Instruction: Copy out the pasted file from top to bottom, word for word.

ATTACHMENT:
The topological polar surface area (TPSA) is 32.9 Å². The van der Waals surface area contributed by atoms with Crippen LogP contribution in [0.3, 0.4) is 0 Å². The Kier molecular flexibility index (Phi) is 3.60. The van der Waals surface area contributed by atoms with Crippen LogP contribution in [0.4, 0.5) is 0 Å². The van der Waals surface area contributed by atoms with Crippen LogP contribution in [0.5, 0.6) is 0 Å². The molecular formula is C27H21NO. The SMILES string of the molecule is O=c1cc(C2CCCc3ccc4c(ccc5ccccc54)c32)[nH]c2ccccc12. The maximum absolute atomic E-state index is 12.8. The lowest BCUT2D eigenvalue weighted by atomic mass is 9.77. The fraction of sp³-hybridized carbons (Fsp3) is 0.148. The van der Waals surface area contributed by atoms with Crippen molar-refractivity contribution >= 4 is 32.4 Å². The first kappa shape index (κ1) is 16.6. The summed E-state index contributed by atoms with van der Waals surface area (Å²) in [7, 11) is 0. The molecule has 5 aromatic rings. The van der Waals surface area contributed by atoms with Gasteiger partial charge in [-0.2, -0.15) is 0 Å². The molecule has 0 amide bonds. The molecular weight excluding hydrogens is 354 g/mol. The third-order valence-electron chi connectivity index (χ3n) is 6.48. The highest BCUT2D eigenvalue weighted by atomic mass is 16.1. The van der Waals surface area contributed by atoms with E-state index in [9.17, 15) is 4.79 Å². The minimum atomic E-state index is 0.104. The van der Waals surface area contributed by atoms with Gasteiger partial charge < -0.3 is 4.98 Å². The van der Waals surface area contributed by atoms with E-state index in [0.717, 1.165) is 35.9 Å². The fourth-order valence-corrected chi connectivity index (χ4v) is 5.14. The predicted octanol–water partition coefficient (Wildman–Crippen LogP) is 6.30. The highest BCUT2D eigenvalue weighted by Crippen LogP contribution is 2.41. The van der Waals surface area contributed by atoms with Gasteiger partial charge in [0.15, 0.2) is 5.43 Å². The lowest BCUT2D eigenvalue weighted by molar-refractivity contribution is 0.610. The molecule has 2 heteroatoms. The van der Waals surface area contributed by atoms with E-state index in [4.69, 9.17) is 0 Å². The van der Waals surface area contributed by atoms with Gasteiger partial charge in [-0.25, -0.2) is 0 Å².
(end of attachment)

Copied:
The topological polar surface area (TPSA) is 32.9 Å². The van der Waals surface area contributed by atoms with Crippen LogP contribution in [0.3, 0.4) is 0 Å². The Kier molecular flexibility index (Phi) is 3.60. The van der Waals surface area contributed by atoms with Crippen LogP contribution in [0.4, 0.5) is 0 Å². The van der Waals surface area contributed by atoms with Crippen LogP contribution in [0.5, 0.6) is 0 Å². The molecular formula is C27H21NO. The SMILES string of the molecule is O=c1cc(C2CCCc3ccc4c(ccc5ccccc54)c32)[nH]c2ccccc12. The maximum absolute atomic E-state index is 12.8. The lowest BCUT2D eigenvalue weighted by atomic mass is 9.77. The fraction of sp³-hybridized carbons (Fsp3) is 0.148. The van der Waals surface area contributed by atoms with Crippen molar-refractivity contribution >= 4 is 32.4 Å². The first kappa shape index (κ1) is 16.6. The summed E-state index contributed by atoms with van der Waals surface area (Å²) in [7, 11) is 0. The molecule has 5 aromatic rings. The van der Waals surface area contributed by atoms with Gasteiger partial charge in [-0.2, -0.15) is 0 Å². The molecule has 0 amide bonds. The molecular weight excluding hydrogens is 354 g/mol. The third-order valence-electron chi connectivity index (χ3n) is 6.48. The highest BCUT2D eigenvalue weighted by atomic mass is 16.1. The van der Waals surface area contributed by atoms with E-state index in [9.17, 15) is 4.79 Å². The minimum atomic E-state index is 0.104. The van der Waals surface area contributed by atoms with Gasteiger partial charge < -0.3 is 4.98 Å². The van der Waals surface area contributed by atoms with E-state index in [0.717, 1.165) is 35.9 Å². The fourth-order valence-corrected chi connectivity index (χ4v) is 5.14. The predicted octanol–water partition coefficient (Wildman–Crippen LogP) is 6.30. The highest BCUT2D eigenvalue weighted by Crippen LogP contribution is 2.41. The van der Waals surface area contributed by atoms with Gasteiger partial charge in [0.15, 0.2) is 5.43 Å². The lowest BCUT2D eigenvalue weighted by molar-refractivity contribution is 0.610. The molecule has 2 heteroatoms. The van der Waals surface area contributed by atoms with E-state index in [4.69, 9.17) is 0 Å². The van der Waals surface area contributed by atoms with Gasteiger partial charge in [-0.25, -0.2) is 0 Å².